The Importance Of Civilian Control Of The Military

1204 Words 5 Pages
“The supremacy of the civil over the military is fundamental to the American system of government, and is wholeheartedly accepted by every officer and soldier in the military establishment.” General MacArthur wrote these words in his book Reminiscences, after he had been relieved from his command in Korea in 1951. Military subordination in civil-military relations would be uncontested in contemporary scholarly discussions, if his statement would have a perpetual validity. Civilian control of the military is the attempt of societies to find a solution to a paradox: Armed forces are created as masters of violence to protect the society against foreign threats, but because of its capacity for violence, this institution can likewise overthrow …show more content…
First, lets turn to the main ideas of the four theorists mentioned above. After World War II, Samuel Huntington was the most influential theorist of civil-military relations and laid the foundation for future discussion in this field. Certainly, Huntington’s theory was influenced by the historical context of the late1940s and 50s in the U.S.: the Cold War and the policy of containing communism, the Korean War with the conflict between President Truman and General MacArthur, and the rise of a liberal society. Furthermore, the U.S. armed forces did not go through a major downsizing after the Second World War, which was typically the case after major conflicts. Consequently, the containment of the Soviet Union required a large standing Army, Navy and Air Force. Huntington reflects on American liberalism and partially criticizes the liberal society and liberal institutions. His aim is to present a holistic theory of civil-military relations and present necessary changes in civilian control in order to maximize military security. Huntington main thesis is that only a professionalized officer corps can allow effective civilian control. Military professionalism is …show more content…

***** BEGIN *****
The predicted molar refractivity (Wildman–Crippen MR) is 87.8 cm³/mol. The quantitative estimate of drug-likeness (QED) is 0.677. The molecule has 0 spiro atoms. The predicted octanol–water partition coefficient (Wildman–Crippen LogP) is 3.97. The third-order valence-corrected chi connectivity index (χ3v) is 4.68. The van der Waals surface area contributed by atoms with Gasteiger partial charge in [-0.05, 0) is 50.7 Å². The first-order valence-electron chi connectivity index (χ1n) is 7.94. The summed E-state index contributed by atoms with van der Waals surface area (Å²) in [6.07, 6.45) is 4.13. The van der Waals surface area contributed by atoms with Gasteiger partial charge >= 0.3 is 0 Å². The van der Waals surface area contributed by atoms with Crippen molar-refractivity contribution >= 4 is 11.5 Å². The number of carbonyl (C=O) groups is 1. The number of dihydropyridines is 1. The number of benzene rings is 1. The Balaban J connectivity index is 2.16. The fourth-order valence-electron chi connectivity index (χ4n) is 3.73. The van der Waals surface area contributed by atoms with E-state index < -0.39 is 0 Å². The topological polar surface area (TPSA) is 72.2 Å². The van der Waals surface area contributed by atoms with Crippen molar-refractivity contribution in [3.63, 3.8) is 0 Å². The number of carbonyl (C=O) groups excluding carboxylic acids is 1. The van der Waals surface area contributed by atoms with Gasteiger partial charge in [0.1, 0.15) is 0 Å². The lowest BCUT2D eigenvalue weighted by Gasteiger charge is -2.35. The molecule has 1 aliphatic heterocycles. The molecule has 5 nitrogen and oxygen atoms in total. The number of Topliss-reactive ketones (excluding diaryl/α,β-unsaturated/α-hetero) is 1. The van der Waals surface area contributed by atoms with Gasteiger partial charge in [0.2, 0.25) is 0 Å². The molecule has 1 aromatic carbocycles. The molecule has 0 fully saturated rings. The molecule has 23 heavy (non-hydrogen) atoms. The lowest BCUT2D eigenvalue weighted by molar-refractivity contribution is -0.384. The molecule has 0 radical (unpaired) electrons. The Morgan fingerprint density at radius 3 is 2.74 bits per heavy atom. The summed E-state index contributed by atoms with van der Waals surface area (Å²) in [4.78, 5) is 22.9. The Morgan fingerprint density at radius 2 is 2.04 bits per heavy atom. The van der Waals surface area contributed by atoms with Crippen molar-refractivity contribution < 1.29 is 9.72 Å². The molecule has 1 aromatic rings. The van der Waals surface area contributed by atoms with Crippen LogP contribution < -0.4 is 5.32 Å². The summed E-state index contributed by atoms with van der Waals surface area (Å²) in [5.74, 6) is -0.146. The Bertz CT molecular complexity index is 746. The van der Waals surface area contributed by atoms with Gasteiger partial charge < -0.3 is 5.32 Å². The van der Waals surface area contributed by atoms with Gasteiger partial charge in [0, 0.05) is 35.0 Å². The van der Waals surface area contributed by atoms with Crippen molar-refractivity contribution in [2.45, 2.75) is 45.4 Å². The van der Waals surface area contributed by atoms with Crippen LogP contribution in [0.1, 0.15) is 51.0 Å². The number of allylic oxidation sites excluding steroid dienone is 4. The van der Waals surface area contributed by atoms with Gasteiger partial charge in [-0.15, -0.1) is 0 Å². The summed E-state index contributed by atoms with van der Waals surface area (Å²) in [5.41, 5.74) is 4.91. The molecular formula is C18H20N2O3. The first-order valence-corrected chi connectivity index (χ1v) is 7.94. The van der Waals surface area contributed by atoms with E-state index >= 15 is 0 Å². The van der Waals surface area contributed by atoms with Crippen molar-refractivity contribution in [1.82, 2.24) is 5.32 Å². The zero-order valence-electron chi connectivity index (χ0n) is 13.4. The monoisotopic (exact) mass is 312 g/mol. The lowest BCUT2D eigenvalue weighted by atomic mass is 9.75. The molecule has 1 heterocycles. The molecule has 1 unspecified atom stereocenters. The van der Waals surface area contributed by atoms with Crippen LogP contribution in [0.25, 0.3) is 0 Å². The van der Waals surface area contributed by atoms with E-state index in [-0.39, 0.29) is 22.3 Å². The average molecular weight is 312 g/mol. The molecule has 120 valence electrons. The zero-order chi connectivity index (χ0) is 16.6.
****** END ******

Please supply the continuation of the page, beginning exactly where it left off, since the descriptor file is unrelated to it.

Like Huntington, Janowitz focuses on the officer corps and the concept of professionalism. Janowitz proclaims a more pragmatic approach. He contends that politicization of the military is unavoidable in respect of the Soviet threat because of international and domestic politics. Furthermore, he postulates, that in the nuclear age the military must be able to provide strategic deterrence and be prepared for a limited war. This is Janowitz concept of the constabulary force: "the military establishment becomes a constabulary force when it is continuously prepared to act, committed to the minimum use of force, and seeks viable international relations, rather than victory, because it has incorporated a protective military posture." On the contrary, he admits, that the constabulary force will increase military frustration, which creates new problems of civilian control. His answer to that is a greater civilian oversight of military affairs. This stands in stark contrast to the autonomy of the military of Huntington’s theory. Janowitz proclaims a more pragmatic professionalism of the officer corps, but he does little to provide any solution, if a breakdown in civil-military relations

Related Documents